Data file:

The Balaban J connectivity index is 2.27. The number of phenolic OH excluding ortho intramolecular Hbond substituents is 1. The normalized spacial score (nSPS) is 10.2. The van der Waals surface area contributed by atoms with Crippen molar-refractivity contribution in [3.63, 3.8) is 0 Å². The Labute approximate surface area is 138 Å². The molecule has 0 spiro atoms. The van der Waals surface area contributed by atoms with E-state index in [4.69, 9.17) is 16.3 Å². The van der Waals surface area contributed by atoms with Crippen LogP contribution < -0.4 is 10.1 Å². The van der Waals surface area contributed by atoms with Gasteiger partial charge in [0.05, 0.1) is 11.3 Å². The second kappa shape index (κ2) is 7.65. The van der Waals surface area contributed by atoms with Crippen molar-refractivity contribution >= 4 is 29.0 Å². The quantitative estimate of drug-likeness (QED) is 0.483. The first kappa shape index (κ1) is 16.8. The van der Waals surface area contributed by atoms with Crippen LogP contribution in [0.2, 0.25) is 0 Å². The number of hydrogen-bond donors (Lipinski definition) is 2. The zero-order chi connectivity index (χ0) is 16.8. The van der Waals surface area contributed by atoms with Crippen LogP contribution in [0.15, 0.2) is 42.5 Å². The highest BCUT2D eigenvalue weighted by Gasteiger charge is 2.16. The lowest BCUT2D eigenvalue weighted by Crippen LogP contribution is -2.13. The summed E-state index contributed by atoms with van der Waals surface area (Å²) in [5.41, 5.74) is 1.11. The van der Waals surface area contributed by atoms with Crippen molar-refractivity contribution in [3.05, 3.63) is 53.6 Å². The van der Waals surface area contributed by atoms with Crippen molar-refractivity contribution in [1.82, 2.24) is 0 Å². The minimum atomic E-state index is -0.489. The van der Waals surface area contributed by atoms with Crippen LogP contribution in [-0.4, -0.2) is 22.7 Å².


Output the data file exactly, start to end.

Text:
The Balaban J connectivity index is 2.27. The number of phenolic OH excluding ortho intramolecular Hbond substituents is 1. The normalized spacial score (nSPS) is 10.2. The van der Waals surface area contributed by atoms with Crippen molar-refractivity contribution in [3.63, 3.8) is 0 Å². The Labute approximate surface area is 138 Å². The molecule has 0 spiro atoms. The van der Waals surface area contributed by atoms with E-state index in [4.69, 9.17) is 16.3 Å². The van der Waals surface area contributed by atoms with Crippen LogP contribution < -0.4 is 10.1 Å². The van der Waals surface area contributed by atoms with Gasteiger partial charge in [0.05, 0.1) is 11.3 Å². The second kappa shape index (κ2) is 7.65. The van der Waals surface area contributed by atoms with Crippen molar-refractivity contribution >= 4 is 29.0 Å². The quantitative estimate of drug-likeness (QED) is 0.483. The first kappa shape index (κ1) is 16.8. The van der Waals surface area contributed by atoms with Crippen LogP contribution in [0.2, 0.25) is 0 Å². The number of hydrogen-bond donors (Lipinski definition) is 2. The zero-order chi connectivity index (χ0) is 16.8. The van der Waals surface area contributed by atoms with Crippen LogP contribution in [0.15, 0.2) is 42.5 Å². The highest BCUT2D eigenvalue weighted by Gasteiger charge is 2.16. The lowest BCUT2D eigenvalue weighted by Crippen LogP contribution is -2.13. The summed E-state index contributed by atoms with van der Waals surface area (Å²) in [5.41, 5.74) is 1.11. The van der Waals surface area contributed by atoms with Crippen molar-refractivity contribution in [3.05, 3.63) is 53.6 Å². The van der Waals surface area contributed by atoms with Crippen molar-refractivity contribution in [1.82, 2.24) is 0 Å². The minimum atomic E-state index is -0.489. The van der Waals surface area contributed by atoms with Crippen LogP contribution in [-0.4, -0.2) is 22.7 Å².